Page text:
How would you describe your business?
Not what you manufacture or what services do you provide -- but what is the heart of your organization? What makes your company tick? Are you focused on providing the highest quality of customer service? Do you want to deliver reliable products quickly and efficiently? Are you an established name that offers advice and direction that your customers can trust?
How can you encourage your employees to more fully embrace your desired culture? Watch: Building a Culture of Compliance
However you answered the above question, that sentiment is likely tied directly to the kind of culture that your business wishes to cultivate. And by corporate culture, we mean the underlying personality and philosophy that drives your business, that is emphasized and enforced in company policies and practices.
Routinely, a company's culture will develop organically over time and will be reflected in the organization's:
But far too often, the culture your business desires and the one you currently have don't match.
Admittedly, defining a corporate culture isn't something that can be easily done. You can't simply dictate to your employees that this is a fun place to work -- they tend to decide that. But what your organization can do is clearly define what behaviors and actions are and are not appropriate for your business.
With an established code of conduct, employees will at least have a clearer understanding of your organization's priorities as well as underlying ethical considerations. And with these guidelines readily available, they can more easily comply with expected behaviors and reinforce positive cultural norms.
At this point, it is widely recognized that one of the key elements known to influence corporate culture is the "tone at the top" of your organization -- the message, attitude, and image that senior management conveys to the rest of the company about the principles, values, and character of the organization.
In fact, the Association of Certified Fraud Examiners (ACFE), the U.S. Department of Justice (DOJ), the U.S. Securities Exchange Commission (SEC), and the Organization for Economic Co-operation and Development (OECD) all cite "tone at the top" as a primary ingredient for creating an ethical corporate culture.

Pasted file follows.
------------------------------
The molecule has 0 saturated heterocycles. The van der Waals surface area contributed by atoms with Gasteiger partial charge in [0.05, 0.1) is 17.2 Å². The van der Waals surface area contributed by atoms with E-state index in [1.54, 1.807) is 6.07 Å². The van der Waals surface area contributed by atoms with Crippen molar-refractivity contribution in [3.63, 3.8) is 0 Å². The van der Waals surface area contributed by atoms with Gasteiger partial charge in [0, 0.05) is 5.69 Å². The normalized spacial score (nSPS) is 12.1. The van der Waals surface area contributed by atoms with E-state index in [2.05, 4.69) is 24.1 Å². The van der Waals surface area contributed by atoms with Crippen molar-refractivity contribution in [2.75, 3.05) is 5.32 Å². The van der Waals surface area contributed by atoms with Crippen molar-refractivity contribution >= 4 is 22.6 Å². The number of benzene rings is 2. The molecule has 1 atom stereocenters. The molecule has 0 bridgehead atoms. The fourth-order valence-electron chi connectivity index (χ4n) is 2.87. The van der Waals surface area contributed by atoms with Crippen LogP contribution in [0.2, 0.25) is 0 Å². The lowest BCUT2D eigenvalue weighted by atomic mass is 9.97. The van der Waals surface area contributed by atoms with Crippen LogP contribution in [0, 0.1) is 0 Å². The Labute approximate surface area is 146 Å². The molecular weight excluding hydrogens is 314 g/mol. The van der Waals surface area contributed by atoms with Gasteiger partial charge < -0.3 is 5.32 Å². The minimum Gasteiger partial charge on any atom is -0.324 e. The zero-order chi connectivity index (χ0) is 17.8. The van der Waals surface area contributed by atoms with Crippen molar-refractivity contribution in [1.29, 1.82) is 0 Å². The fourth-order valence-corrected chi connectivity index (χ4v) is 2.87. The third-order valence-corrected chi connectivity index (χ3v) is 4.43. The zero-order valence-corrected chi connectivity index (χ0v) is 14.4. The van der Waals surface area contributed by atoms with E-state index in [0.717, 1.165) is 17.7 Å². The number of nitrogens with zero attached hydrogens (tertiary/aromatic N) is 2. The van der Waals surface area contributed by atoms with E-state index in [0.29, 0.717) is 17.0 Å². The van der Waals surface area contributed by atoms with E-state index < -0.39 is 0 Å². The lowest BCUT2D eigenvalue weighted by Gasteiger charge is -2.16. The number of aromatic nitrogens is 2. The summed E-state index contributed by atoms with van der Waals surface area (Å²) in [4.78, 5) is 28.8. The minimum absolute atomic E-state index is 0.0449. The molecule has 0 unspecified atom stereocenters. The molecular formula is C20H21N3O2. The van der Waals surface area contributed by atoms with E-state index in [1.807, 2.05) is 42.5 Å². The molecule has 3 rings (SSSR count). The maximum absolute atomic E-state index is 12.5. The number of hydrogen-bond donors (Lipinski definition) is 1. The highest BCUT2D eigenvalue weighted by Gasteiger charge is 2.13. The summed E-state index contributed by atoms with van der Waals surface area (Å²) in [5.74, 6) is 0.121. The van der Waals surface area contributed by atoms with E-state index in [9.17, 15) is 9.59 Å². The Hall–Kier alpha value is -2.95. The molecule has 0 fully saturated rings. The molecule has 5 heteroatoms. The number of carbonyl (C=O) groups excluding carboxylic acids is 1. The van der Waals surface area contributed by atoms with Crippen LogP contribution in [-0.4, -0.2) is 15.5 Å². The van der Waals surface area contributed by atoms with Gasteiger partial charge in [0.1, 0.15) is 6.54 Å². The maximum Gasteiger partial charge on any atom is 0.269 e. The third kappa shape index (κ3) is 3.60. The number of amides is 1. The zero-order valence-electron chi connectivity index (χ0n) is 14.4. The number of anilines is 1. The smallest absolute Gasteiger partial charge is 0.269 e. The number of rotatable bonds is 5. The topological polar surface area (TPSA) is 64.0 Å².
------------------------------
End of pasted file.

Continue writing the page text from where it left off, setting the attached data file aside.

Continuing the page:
Put simply, the more frequently that managers and executives within your firm embody your desired culture, the more likely your front-line employees will do the same.
A robust performance tracking platform will help your firm identify employees that actively strengthen your company as well your culture. Reward staff that exceed productivity or sales expectations, but also recognize employees that make sound ethical choices and that meet compliance guidelines.
By incorporating business ethics and corporate compliance discussions into your employee review process, your business can make it clear to staff that these topics are just as important as meeting their third quarter sales targets.
You should never confuse the various benefits and bonuses that your business may offer with its underlying culture. True, the available perks -- such as "bring your dog to work day" or a ping pong table in the break room -- may help to promote and reinforce cultural elements, but they will rarely reflect the cultural core of your business.
Perks are routinely considered a supplement or addition to the job, which can be taken advantage of occasionally or outright ignored. Conversely, the culture of your organization is present in every day-to-day task and cannot be easily overlooked.
If your company is experiencing a cultural crisis, simply adding perks won't likely do much to correct matters.
It doesn't matter how well defined your company's cultural desires are if no one knows about them. Your organization needs to regularly communicate these ideals, goals, and guidelines to staff, particularly new hires.
Your business should frequently offer compliance training that reflects and reinforces company ideals. And while some cultural elements will vary across businesses and industries, some elements should be non-negotiable and embraced by every organization, such as:
Changing a corporate culture is no easy task, but with consistent policy, practice, and education, your organization can create a healthy, inclusive, and productive environment for all your staff.
If you would like to learn more about how Workplace Answers could help your business strengthen or redefine its existing corporate culture, request a demo of our compliance training programs today.
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